Despite the ongoing restrictions on exports, this month, 44 truckloads carrying cut flower carnations and strawberries were allowed out of Gaza. These are the largest export shipments recorded in one month since January 2008. The Palestinian Agricultural Relief Committee (PARC) indicated that 300 tonnes of strawberries and 30 million cut flowers are slated for export during this season, ending on 15 February for strawberries and 20 May 2010 for cut flowers.
Cooking gas rationing continues
Following the closure of the Nahal Oz fuel crossing on 1 January, cooking gas has entered exclusively through the pipeline located at the Kerem Shalom Crossing, which has approximately half of the capacity of the Nahal Oz pipeline. As a result of this measure, this month there was a 13 percent decline in the quantities of cooking gas that entered Gaza (2,321 tonnes) compared to the last month (2,653 tonnes) and 19 percent decrease compared to the monthly average during 2009 (2,850 tonnes). This amount represents less than 40 percent of the estimated monthly needs (6,000 tonnes) of gas, as indicated by the Gas Station Owners Association. Since November 2009, the shortfall has led to a gas rationing scheme throughout the Gaza Strip,in which quantities of gas available at the Palestinian General Petroleum Corporation (PPC) are being distributed to bakeries and hospitals first, as a priority. In spite of the reduced quantities, no queues have been observed at the distribution points, possibly due to an increase in the entry of cooking gas jars through the tunnels, under the border with Egypt.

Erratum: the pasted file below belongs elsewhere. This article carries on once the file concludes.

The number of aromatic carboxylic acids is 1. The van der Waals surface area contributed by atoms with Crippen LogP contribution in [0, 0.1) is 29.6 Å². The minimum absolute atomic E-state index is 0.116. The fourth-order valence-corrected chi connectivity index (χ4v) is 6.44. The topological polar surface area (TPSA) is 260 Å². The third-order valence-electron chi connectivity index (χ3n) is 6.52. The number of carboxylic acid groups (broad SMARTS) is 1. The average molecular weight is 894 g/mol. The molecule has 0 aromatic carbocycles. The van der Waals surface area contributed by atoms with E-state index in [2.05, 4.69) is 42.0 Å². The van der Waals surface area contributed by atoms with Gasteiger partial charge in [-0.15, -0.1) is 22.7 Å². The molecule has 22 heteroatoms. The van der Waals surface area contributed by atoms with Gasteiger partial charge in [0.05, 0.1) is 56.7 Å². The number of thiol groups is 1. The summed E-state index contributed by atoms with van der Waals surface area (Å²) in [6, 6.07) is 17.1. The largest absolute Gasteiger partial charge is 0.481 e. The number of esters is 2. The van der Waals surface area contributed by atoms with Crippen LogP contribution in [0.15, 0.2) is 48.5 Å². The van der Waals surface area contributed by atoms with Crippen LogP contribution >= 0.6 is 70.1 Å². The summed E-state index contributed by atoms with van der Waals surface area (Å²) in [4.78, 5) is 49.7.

Further shortages of industrial fuel deepen electricity crisis